New research indicates that bariatric surgery does not just cut the risk of diabetes and heart disease. It also helps minimize the risk of cancer.
Many individuals, such as 46-year old Jennifer Schultz, choose to undergo gastric bypass surgery in order to lose weight. For her, the results of the surgery allowed her to achieve a better quality of life. It is a way to help alleviate any weight-related health concerns and improve self-esteem. However, new research indicates that the surgery may give more. A team led by Dr. Nicolas Christou, Director of Bariatric Surgery at the McGill University Health Center in Canada, expands the surgery’s benefits.
Weight-Loss Surgery Reduces The Risk Of Developing Cancer
According to Christou, there is no question whatsoever that weight-loss surgery reduces the risk of developing cancer. This finding came as a result of comparing more than 1,000 cases of morbidly obese people who have had surgery to those who have not. Christou indicated that over the five-year period of the study, overall cancer risk of each patient was 78 percent less. Specifically, for breast cancer, the risk was reduced by 83 percent.
The results of the study reinforce what the bariatrics field has already known. Previous researches have already shown that obesity is linked with the risk of cancer. In addition to this, weight loss surgery is even touted as a reason for the decrease of incidences of cancer-related death. However, the reason for the link between cancer and obesity is still unclear. The researchers recommend further studies to determine why the surgery decreases cancer risk.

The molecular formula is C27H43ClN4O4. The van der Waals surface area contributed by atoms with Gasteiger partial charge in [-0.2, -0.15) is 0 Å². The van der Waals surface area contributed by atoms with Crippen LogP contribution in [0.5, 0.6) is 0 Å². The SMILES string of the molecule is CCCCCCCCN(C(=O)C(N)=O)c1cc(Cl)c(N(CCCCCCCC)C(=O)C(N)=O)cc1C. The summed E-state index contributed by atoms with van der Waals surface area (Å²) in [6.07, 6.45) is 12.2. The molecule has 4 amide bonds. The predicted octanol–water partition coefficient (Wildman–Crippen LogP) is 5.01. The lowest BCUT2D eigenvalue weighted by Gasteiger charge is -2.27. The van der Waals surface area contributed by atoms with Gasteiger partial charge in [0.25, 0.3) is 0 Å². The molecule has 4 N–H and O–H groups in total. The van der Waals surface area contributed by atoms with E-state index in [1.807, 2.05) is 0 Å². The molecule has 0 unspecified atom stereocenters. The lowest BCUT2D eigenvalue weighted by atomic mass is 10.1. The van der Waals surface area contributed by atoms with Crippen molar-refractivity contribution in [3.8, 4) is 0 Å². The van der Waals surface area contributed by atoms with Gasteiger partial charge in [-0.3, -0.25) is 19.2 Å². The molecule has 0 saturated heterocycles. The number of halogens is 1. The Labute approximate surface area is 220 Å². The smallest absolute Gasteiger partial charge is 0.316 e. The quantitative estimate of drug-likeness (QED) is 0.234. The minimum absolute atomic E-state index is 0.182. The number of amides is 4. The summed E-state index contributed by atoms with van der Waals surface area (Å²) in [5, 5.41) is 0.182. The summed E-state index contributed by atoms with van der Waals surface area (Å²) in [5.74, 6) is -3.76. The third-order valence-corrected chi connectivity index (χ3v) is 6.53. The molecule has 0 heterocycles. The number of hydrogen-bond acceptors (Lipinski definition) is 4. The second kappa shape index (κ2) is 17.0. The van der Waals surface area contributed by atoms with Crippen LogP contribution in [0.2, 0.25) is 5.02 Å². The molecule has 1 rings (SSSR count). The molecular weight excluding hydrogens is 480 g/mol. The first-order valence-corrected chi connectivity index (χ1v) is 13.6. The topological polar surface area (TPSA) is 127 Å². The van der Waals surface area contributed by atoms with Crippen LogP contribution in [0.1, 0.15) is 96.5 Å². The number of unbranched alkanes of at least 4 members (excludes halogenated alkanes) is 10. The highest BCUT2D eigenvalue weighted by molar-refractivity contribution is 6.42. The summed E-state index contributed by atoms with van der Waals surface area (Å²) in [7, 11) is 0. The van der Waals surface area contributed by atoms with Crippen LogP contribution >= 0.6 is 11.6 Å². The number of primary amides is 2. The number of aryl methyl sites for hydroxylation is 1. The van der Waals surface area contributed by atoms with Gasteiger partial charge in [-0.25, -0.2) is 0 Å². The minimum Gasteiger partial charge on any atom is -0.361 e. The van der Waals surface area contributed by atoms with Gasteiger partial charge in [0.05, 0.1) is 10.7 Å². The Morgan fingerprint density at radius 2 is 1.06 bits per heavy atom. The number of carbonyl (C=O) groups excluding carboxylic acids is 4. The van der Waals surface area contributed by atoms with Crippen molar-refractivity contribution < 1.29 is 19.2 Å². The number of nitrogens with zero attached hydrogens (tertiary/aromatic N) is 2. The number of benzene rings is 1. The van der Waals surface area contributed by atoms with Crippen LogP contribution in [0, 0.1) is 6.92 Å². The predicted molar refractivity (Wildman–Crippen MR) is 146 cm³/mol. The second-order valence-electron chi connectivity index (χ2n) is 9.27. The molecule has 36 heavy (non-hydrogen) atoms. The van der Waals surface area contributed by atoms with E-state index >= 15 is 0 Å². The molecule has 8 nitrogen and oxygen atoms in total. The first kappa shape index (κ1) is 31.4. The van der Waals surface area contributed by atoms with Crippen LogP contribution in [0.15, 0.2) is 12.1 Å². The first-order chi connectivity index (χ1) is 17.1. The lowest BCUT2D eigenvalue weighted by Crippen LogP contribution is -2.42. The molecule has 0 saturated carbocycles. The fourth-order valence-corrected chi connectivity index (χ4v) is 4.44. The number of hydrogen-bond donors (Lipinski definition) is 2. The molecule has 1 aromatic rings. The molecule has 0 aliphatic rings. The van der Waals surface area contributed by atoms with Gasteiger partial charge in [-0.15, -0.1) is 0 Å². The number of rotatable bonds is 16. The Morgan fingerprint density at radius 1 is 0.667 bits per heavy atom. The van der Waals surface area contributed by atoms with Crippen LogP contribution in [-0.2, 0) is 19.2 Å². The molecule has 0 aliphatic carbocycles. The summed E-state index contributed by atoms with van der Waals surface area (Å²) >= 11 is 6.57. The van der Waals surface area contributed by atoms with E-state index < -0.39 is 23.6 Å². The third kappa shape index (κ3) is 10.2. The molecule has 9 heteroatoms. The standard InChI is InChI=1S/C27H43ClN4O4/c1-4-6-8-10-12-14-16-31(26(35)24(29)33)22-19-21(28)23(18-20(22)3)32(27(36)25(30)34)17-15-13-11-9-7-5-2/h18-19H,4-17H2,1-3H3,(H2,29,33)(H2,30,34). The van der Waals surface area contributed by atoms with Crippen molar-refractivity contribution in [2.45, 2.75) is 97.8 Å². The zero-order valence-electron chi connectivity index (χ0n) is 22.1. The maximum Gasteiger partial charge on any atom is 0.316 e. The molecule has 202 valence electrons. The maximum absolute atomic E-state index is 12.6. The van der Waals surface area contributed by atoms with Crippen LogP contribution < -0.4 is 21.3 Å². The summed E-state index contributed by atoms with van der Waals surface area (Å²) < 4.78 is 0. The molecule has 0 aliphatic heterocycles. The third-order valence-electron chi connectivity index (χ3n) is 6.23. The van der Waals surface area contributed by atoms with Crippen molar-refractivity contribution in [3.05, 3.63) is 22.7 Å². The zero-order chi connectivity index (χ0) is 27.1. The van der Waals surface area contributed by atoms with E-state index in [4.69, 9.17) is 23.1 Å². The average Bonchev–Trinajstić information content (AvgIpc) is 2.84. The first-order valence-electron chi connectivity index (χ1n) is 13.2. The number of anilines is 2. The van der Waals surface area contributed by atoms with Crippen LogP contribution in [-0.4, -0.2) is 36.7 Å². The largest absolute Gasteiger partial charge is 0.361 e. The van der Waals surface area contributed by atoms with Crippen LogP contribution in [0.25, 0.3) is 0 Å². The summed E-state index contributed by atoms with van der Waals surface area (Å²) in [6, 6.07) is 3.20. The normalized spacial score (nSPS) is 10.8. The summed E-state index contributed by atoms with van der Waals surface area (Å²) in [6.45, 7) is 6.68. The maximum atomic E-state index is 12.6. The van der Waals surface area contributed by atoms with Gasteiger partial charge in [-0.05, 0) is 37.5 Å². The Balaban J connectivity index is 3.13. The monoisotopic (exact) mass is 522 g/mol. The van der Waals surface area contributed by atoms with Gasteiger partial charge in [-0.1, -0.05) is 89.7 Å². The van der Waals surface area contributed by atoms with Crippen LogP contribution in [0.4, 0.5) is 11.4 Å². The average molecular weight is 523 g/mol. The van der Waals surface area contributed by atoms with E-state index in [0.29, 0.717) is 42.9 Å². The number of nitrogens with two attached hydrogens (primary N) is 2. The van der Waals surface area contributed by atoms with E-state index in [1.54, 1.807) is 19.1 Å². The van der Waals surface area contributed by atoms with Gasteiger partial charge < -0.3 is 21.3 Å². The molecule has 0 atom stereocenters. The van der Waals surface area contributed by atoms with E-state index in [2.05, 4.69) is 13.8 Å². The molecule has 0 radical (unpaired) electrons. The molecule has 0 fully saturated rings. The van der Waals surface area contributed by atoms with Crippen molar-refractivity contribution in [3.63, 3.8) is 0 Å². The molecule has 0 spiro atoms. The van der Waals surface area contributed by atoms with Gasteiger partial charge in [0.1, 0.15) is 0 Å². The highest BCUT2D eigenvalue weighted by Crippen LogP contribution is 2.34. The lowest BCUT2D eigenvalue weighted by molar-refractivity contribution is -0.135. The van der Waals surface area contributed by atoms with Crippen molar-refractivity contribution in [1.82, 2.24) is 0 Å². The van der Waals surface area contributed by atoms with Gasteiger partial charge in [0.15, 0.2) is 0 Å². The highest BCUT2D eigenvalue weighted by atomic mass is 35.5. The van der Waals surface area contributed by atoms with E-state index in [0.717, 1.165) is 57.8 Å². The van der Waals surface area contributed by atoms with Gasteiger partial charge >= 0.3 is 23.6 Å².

The patients who participated in the study underwent two types of procedures: gastric bypass and adjustable gastric banding. In gastric bypass, the surgeon makes a small pouch in the stomach through an incision. The food is stored in the pouch instead of in the stomach. The stomach is then attached to the distal part of the small intestine to minimize the absorption of calories. The procedure is both restrictive, because it limits the amount of food in the stomach, and malabsorptive, because it limits the amount of food that is absorbed in the intestines. It is therefore unlike other weight loss surgeries such as the banding procedure, which is only restrictive (the stomach size is reduced).
Like other types of procedures, there are some risks that are taken. Some of these risks include infection or problems with digestion. However, these risks can be minimized if the surgeon performing the task is qualified and the patient is properly prepared before and after the surgery.